The answer to solving financial crime lies in data

By Michiel Droogsma

Financial institutions are engaged in a constant battle to fight money laundering, bribery, fraud, terrorist financing and corruption and adhere to sanctions levied against countries and individuals. And financial crime takes a massive toll – it puts global financial systems at risk, it negatively impacts economic growth and causes massive losses to companies and people. It’s been estimated that annually, it costs the global economy as much as $2.1 trillion.

With the incidence of financial crime continuing to escalate, it’s vital the focus remains on putting the right solutions and processes in place to fight it. After all, anti-financial crime processes are not only necessary from a business and reputational perspective – they are a regulatory imperative. Financial institutions – and in some cases, individuals – can be held criminally accountable for not adhering to financial crime regulations.

The regulatory environment and the complexity of the financial system means that vast quantities of data are produced, but manual processes and legacy banking systems mean many organisations often struggle to cope with these large data volumes.

But the answer to mitigating the risks of financial crime lies in being able to manage and use this data in the right way. Data engineering, data science and cloud engineering all have an important role to play in optimising the way organisations use data.

With global spend on financial crime prevention expected to exceed $28bn by 2027, these are three vital components of a successful financial crime approach:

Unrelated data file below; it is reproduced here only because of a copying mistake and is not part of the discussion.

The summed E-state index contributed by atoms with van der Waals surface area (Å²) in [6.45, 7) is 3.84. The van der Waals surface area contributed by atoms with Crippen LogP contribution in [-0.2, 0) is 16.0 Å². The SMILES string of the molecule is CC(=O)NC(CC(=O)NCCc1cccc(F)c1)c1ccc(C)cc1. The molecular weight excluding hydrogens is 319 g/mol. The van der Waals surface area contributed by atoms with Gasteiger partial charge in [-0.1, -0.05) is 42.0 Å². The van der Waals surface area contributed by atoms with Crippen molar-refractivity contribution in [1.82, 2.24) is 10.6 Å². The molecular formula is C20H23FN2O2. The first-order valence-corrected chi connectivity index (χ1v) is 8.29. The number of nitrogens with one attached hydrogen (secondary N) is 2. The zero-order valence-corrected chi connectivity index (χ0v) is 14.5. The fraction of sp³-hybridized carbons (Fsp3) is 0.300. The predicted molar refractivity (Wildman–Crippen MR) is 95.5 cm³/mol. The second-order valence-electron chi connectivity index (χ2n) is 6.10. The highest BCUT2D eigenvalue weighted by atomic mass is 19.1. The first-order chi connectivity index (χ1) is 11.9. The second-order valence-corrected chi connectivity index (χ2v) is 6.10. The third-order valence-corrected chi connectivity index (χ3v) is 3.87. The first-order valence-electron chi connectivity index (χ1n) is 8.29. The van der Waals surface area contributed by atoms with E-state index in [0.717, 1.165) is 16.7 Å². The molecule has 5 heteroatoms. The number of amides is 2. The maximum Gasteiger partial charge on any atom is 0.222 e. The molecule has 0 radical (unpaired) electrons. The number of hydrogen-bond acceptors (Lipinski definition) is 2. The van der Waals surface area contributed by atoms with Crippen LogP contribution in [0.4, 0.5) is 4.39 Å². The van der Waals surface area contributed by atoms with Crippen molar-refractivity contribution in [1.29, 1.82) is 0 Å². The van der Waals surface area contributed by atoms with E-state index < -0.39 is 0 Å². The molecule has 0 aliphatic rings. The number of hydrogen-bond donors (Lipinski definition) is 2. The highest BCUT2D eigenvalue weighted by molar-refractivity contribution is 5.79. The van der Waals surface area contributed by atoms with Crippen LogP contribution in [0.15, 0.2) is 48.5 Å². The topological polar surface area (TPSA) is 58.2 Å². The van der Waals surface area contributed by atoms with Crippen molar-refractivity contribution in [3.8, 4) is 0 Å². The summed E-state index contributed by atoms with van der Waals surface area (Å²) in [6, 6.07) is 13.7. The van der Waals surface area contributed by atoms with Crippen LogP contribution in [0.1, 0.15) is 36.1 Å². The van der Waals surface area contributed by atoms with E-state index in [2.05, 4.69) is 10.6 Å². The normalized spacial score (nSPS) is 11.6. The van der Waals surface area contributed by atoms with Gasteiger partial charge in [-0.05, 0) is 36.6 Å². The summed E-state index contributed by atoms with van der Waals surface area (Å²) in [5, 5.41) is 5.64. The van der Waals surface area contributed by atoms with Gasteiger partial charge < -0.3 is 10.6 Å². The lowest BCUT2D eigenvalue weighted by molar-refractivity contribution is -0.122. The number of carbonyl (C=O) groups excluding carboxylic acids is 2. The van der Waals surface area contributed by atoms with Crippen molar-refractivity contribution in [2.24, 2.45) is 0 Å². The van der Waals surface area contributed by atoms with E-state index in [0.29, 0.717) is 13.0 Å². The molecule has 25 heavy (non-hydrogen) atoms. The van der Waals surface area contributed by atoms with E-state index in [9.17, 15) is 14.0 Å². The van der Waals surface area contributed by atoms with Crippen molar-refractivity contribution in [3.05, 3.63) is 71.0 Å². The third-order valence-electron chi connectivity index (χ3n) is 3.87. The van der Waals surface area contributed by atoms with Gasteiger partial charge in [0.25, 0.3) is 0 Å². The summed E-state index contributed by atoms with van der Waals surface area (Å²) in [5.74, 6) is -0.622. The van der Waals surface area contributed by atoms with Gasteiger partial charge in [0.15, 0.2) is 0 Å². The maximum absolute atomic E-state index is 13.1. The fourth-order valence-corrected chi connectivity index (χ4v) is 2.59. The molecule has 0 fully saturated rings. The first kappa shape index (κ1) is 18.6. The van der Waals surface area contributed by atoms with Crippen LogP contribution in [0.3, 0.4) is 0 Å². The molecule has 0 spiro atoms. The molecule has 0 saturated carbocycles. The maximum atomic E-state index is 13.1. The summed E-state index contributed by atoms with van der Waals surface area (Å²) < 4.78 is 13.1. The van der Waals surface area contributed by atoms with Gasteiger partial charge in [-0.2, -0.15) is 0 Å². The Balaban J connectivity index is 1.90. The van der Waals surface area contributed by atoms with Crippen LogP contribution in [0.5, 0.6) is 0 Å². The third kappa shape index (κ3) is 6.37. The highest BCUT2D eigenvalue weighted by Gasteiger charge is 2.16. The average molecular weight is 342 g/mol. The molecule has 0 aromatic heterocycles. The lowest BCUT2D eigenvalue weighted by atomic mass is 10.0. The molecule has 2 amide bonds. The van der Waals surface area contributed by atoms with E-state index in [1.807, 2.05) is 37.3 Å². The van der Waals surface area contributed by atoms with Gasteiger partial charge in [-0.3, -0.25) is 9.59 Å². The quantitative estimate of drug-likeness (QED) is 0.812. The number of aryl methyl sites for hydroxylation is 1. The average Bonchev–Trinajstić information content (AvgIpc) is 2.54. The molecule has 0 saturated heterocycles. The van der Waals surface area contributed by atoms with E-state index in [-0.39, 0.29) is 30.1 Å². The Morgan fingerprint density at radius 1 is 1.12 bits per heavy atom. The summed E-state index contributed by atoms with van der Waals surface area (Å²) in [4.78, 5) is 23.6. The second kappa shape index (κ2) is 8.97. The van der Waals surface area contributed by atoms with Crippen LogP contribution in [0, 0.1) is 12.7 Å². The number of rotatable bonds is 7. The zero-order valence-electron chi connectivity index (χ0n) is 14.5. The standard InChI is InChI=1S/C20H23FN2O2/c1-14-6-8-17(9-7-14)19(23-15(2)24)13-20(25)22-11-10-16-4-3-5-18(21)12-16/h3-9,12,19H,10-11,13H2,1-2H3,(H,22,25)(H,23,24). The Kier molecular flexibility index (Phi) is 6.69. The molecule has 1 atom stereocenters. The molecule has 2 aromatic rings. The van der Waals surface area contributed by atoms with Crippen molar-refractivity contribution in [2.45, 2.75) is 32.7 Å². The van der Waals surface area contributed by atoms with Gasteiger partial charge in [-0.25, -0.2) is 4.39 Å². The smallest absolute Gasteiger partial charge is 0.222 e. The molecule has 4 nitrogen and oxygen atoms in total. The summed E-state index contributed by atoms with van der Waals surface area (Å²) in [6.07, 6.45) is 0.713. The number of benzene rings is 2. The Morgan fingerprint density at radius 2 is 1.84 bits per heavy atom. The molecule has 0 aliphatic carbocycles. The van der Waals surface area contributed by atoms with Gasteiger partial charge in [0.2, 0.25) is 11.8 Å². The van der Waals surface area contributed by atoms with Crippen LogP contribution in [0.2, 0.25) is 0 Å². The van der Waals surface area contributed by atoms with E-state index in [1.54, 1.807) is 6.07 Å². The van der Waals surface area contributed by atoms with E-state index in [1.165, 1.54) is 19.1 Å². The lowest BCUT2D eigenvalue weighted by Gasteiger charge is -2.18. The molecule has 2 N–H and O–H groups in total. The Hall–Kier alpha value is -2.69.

• Financial crime analytics platform: implementing a financial crime analytics platform increases the speed, agility and intelligence to help organisations combat financial crime. For example, a platform which automates the distribution of alerts and event driven reviews improves the efficiency and accuracy for fincrime teams.
  • Machine learning: developments in machine learning (ML) have really helped banks get on the front foot with fighting financial crime. For example, the development of a centralised Machine Learning (ML) model repository can really enable improved decision making.
  • Increasing automation of manual processes: improving the level of automation helps financial institutions process vast amounts of data much more quickly in a fully auditable manner. This frees up analysts to deal with actual financial crime threats.

The fincrime space is moving quickly and data is the key to solving it. If they are to be successful, financial institutions need to be able to manage, analyse and interpret data in the right way.

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